Topics handled by WTO committees and agreements
Issues covered by the WTO’s committees and agreements


WTO negotiations on GATS rules

The negotiations on GATS rules focus on three distinct areas, which WTO members were unable to consider in detail and agree upon within the timeframe of the Uruguay Round.

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As a result, the GATS includes the following three negotiating mandates:

  1. Article X of the GATS calls for negotiations on the question of emergency safeguard measures, based on the principle of non-discrimination
  2. Article XIII of the GATS calls for multilateral negotiations on government procurement in services, as opposed to the plurilateral WTO Agreement on Government Procurement
  3. Article XV of the GATS stipulates that negotiations will be held with a view to developing the necessary disciplines to avoid the trade-distortive effects of subsidies that may arise in certain circumstances and to address the appropriateness of countervailing procedures.  It also requires members to exchange information concerning all subsidies related to trade in services that they provide to their domestic service suppliers.


Working Party on GATS Rules  back to top

The Working Party on GATS Rules was established in March 1995 by the Council on Trade in Services to carry out the negotiating mandates contained in the GATS on emergency safeguard measures, government procurement in services and subsidies.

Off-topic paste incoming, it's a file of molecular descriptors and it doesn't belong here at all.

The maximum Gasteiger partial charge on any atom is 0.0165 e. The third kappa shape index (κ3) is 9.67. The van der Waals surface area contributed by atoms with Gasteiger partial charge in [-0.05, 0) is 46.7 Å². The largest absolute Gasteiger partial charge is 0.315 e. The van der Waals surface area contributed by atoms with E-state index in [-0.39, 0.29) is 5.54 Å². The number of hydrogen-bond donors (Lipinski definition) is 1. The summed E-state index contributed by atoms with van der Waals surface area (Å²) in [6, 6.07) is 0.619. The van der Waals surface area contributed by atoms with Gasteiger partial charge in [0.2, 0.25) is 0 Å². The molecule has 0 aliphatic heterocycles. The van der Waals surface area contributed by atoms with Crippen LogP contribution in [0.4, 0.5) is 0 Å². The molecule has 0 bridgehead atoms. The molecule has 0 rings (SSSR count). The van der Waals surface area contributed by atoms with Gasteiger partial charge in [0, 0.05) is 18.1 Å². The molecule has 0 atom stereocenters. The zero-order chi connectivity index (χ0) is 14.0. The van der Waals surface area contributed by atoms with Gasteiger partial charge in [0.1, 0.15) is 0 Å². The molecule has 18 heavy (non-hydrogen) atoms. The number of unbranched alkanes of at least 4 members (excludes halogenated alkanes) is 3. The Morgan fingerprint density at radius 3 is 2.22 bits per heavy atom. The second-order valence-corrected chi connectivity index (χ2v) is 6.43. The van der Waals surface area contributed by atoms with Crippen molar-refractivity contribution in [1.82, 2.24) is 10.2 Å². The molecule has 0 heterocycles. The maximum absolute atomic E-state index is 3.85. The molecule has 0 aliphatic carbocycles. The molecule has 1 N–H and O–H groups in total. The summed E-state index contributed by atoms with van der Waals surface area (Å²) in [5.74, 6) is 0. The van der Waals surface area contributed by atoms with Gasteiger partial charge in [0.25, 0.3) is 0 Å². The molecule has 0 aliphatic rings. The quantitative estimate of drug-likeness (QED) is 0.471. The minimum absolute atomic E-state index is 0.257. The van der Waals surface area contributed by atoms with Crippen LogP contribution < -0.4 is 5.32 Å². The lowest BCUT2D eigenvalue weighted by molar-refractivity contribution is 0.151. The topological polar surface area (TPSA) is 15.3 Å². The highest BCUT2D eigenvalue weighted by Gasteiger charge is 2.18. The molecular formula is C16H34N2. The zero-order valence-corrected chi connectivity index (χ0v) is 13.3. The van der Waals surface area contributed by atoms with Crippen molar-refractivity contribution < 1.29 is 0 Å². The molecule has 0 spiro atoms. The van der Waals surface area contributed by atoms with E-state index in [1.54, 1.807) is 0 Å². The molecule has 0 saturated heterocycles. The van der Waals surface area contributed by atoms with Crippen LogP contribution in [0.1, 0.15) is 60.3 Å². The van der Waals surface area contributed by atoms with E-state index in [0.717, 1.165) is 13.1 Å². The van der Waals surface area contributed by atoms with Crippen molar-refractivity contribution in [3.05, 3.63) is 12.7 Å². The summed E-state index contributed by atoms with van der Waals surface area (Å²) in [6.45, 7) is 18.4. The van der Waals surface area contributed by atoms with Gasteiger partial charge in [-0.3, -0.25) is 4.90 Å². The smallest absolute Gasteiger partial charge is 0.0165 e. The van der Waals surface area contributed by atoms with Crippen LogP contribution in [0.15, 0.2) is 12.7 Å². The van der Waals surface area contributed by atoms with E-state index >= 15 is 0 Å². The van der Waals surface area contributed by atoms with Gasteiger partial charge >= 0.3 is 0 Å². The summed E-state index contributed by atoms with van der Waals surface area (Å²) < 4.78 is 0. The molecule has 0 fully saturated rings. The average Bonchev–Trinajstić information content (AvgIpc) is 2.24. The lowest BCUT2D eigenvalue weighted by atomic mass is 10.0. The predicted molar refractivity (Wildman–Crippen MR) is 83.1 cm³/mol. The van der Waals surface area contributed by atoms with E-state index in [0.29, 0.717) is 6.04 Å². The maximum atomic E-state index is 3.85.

Why negotiate on GATS rules?  back to top

According to its proponents, in addition to existing safeguard provisions in the field of trade in goods, an emergency safeguard instrument could be helpful to service suppliers faced with unexpected adverse developments arising from members' obligations under the GATS.  It would permit a member to temporarily suspend its GATS commitments in the event that it determines that its domestic service suppliers experience serious injury or that there is a serious threat to the viability of its domestic industry.    

The lack of multilateral rules covering government procurement has been perceived as a significant gap in the international trading system.  Government procurement represents between 15 and 20 per cent of GDP, and procurement of services constitutes a substantial part of this total.  Likewise, access to government procurement markets and contracts, including foreign ones, is an important factor for the competitiveness of individual service suppliers.   

Members recognize that, in certain circumstances, subsidies may have distortive effects on trade in services.  The negotiations thus aim at developing necessary multilateral rules on subsidies to avoid such trade-distortive effects.  At the same time, it is acknowledged that subsidies may also be an important tool of economic, social or cultural policy, and that the negotiations have to take into account the need for flexibility of members, particularly developing ones.


State of play  back to top

Annex C of the WTO Hong Kong Ministerial Declaration in 2005 instructed negotiators to “intensify their efforts to conclude the negotiations on rule-making […] in accordance with their respective mandates and timelines”. 

Members have engaged in focused discussions as mandated in the Hong Kong Ministerial Declaration.  However, given the fundamental divergences over the objectives and expected outcome of the negotiations, discussions in the Working Party on GATS Rules have not been able to move to a text-based process.  Members have nevertheless engaged in substantive technical discussions to better understand the proposals and the options available.

The Chairman of the Working Party on GATS Rules produced a Progress Report (S/WPGR/21) on 14 April 2011, reflecting the progress so far achieved in the discussions.  This Progress Report has been attached to the Report by the Chairman of the Council on Trade in Services to the Trade Negotiations Committee (TN/S/36) dated 21 April 2011.